While it is no secret to the students that I love Shakespeare, it is also not a secret that many of them feel quite the opposite. Their distaste for the Bard is completely justified, as Madeline Sayat says in her recent article for Howlround, “Whenever I hear people preach about the universalism of Shakespeare the way missionaries once wielded the Bible, I think to myself, This is dangerous. And yet it goes unquestioned, even though not everyone interprets his work the same way—and not everyone even likes it.” I agree wholeheartedly with Sayat that “(if) Shakespeare is to be done at all, it should be done in ways that encourage each student, performer, and artist to interpret it for themselves.”
What makes this ideal scenario challenging is that in most cases a director has a longer and deeper relationship with the text of a play than anyone else involved in the production. The director is the first person to arrive at the table, and their early interpretations of the play begin to steer the production in a particular direction before anyone else has even taken a seat. To be clear, there is nothing inherently wrong with this mode of working. However, our Production Values demand that as many people as possible join me at the table right from the beginning of the process so that we can develop a shared understanding of and relationship to the text.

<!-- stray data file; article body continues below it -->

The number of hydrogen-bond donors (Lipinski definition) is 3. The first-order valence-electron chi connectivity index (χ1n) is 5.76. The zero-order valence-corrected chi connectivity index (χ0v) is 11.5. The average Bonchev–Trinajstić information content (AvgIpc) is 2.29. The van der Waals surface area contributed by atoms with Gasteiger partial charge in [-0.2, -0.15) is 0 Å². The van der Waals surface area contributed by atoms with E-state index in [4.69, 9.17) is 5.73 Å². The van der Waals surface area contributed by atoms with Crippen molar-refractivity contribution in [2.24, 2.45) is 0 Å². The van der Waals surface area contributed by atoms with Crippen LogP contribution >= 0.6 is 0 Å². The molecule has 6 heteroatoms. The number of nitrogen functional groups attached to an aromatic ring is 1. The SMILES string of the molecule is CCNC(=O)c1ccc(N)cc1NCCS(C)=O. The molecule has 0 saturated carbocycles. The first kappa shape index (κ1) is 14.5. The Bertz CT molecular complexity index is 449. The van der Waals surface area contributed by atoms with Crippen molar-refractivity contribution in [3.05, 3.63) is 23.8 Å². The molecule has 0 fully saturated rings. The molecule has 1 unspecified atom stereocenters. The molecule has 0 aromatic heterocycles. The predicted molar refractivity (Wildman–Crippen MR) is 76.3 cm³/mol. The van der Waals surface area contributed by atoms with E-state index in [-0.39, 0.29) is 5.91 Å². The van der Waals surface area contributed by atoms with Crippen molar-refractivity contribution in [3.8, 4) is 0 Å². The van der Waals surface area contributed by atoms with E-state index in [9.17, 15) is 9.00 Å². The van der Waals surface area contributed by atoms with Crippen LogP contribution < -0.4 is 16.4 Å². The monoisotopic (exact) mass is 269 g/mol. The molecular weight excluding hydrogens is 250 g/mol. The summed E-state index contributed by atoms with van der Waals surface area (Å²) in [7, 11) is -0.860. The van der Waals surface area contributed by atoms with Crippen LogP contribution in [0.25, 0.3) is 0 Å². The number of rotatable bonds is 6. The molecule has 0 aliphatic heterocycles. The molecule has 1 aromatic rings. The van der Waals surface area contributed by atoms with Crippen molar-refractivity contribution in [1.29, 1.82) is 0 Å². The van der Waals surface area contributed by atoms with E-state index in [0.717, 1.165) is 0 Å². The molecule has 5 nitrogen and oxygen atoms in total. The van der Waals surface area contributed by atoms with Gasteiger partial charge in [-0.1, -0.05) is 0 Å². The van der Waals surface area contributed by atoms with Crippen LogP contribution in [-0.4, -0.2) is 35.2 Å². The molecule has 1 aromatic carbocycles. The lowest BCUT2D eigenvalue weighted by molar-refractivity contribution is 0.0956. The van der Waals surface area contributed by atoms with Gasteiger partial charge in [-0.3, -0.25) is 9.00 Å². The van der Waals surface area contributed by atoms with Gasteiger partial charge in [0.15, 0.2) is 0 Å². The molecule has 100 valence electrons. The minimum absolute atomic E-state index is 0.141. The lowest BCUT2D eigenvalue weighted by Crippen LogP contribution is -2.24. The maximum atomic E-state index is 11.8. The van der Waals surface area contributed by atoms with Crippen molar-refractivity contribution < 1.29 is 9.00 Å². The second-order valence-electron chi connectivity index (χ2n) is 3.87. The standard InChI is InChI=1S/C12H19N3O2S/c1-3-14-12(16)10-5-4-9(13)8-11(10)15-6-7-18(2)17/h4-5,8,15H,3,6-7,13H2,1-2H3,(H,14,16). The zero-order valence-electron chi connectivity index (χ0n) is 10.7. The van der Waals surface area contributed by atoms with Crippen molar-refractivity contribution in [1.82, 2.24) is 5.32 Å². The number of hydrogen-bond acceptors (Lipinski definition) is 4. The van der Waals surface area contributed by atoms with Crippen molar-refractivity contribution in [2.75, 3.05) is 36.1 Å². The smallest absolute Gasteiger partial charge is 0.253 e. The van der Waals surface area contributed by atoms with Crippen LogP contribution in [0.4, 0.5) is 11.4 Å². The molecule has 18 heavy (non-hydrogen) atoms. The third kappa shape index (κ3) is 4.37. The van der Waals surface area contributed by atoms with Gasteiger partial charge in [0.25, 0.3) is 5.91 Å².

That word, “understanding” is key with a text that feels dense and impenetrable to many of our students. Instead of reading the play together in a single sitting, I and any students that want to are listening to an unabridged audio production of the play together synchronously via Zoom, with the annotated text screen shared as the recording plays. After all, some of us comprehend written words more readily than spoken words, some vice versa, and for some it is ideal to have both modes available simultaneously. Students are encouraged to follow along with the annotated text for explanations of unfamiliar words if helpful, or to take a well-deserved screen break and mute their mic, put in some earbuds, find a comfortable patch of grass, and listen along.
After polling the students to select a time, we settled on Sunday afternoons for our Listening Parties. Each Sunday in September, we will be listening to one section of the play, and then talking about it. Both the text and the recordings are also posted to our Theatre Department Canvas page that all students have access to; students who can not make the Listening Parties are encouraged to engage with the material and to share their responses and questions with me. The outcome of all these conversations and the questions the text prompts- which will be documented in this blog- will steer the course of our adaptation process.
Albright College Theatre